Statues and their stories

I’ve a strange fascination with statues. I’ve been known to talk to them and always listen to what they have to say. That’s probably more indicative of my mental state than their ability to converse but that said, I’m drawn to them and often find myself wondering what they’d say if they could talk.

There’s a giant-sized statue of Marilyn Monroe in downtown Palm Springs. She stands 26 feet tall and weights 34000 pounds. The child of Johnson and Johnson heir, 80-year-old Seward Johnson, Marilyn’s sculpted pose is one from the movie The seven-year itch.

Marilyn formerly reigned in Chicago but the city has passed her on to Palm Springs where she’s quickly become part of the scenery. And she’s in good company. Another of Hollywood’s famous ladies is also in residence.

Lucille Ball is quite the Palm Springs heroine. The Lucy House, one of the first homes she owned with Desi Arnez, is now open for residents. She is one of my  all-time favourites. I even named my first doll (which I still have) after her. I have fond memories of splitting my sides at the ‘I love Lucy’ show which generated what is thought to be the longest laugh in live TV history. She was one funny lady.

Another statue that keeps popping up in Palm Springs is that of Sonny Bono. He’s everywhere. When he first went to Palm Springs, he tried to open a restaurant and was apparently so frustated by the red tape that he decided to be the change he wanted to see – he ran for Mayor.  He served four years (1988 to 1992) but you’d think it a lot more!  In 1994, he became a member of Congress and is still the only member ever to have had No. 1 hit. But his political career was cut short when he died in a skiing accident in 1998.

Sonny might have been king in his day, Marilyn queen, and Lucy Matriarch, but for me, the most interesting statue in town is that of Frank M. Bogert who was Mayor from 1958-1966 and again from 1982-1988. Truly a legend in his own lifetime, Bogert once described Einstein ‘the nicest little guy you’d ever want to meet’. He’s one man I’d like to have met.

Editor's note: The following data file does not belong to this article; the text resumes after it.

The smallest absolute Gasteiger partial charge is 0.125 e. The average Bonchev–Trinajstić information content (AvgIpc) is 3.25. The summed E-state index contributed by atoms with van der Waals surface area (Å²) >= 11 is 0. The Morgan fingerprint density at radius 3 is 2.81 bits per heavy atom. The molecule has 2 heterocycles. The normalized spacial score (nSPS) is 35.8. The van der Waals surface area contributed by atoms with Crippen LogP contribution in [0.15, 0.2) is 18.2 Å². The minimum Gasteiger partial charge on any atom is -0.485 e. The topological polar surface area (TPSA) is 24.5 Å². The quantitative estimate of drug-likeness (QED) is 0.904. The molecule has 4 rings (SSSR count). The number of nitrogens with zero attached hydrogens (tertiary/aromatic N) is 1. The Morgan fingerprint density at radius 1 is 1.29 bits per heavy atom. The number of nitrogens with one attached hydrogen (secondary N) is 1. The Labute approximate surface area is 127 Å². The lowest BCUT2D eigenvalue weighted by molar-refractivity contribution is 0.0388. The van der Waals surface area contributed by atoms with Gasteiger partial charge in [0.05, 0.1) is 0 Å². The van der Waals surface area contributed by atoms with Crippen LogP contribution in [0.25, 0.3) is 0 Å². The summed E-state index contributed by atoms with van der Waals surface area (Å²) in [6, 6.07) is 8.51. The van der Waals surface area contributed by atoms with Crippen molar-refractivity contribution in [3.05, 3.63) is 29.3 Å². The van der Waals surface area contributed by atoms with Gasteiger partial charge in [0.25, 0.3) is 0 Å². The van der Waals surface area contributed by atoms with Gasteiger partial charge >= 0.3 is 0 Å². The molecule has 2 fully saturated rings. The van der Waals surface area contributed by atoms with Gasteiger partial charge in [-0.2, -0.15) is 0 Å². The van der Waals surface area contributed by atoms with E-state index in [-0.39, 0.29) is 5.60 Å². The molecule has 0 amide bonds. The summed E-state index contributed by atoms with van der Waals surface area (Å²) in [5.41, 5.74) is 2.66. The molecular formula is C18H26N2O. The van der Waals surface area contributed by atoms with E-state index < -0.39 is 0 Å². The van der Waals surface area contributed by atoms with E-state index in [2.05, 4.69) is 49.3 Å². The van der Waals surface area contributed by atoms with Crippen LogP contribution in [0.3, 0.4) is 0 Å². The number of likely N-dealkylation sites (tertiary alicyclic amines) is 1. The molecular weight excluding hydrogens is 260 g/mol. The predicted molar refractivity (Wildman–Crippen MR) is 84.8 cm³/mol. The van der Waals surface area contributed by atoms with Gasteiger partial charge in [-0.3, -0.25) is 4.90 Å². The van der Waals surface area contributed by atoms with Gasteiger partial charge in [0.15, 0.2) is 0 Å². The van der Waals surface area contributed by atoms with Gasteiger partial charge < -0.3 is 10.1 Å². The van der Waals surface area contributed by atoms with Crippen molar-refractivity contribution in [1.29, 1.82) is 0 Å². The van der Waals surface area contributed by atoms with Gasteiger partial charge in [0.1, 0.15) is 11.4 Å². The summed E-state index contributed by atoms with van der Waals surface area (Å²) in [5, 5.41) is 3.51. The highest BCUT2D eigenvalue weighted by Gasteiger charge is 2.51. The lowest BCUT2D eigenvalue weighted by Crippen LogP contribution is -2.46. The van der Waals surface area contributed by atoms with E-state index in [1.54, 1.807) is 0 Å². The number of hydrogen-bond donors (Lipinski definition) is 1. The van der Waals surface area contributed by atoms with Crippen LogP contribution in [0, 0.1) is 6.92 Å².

Palm Springs might be a little gentrified, but it has its share of homelessness, too. It might have an aging population, but young people are starting to return home – the boomerang babies, victims of the current financial crises. At the airport, as the dolls of downtown line up in their wheelchairs, made up to the nines, bedecked and bejewelled, they gave me pause for thought. These feisty ladies are a different kind and seem determined not to go gently into the good night. They truly are an inspiration. The motto above the town hall says it all: The people are the city.

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5 responses to “Statues and their stories

  1. Pingback: 212 times over | Unpacking my 'bottom drawer' in Budapest

  2. Donna Lavick-Wesenberg

    Lucy and you share a birthday. Happy Everything dear lady. Glad your home but miss you lots.

  3. Good Morning, Mary..Love reading your blogs with my morning coffee..I am also facinated with statues..It sure would have been nice if you had come to see me while state side but understand it is another trip across country..Are you back home in Budapest now ?..Keep up the great job on the blog ..Have a good day…xx Rosemary

  4. Talking to statues is probably no bad thing, but be careful of asking them to dinner . . .

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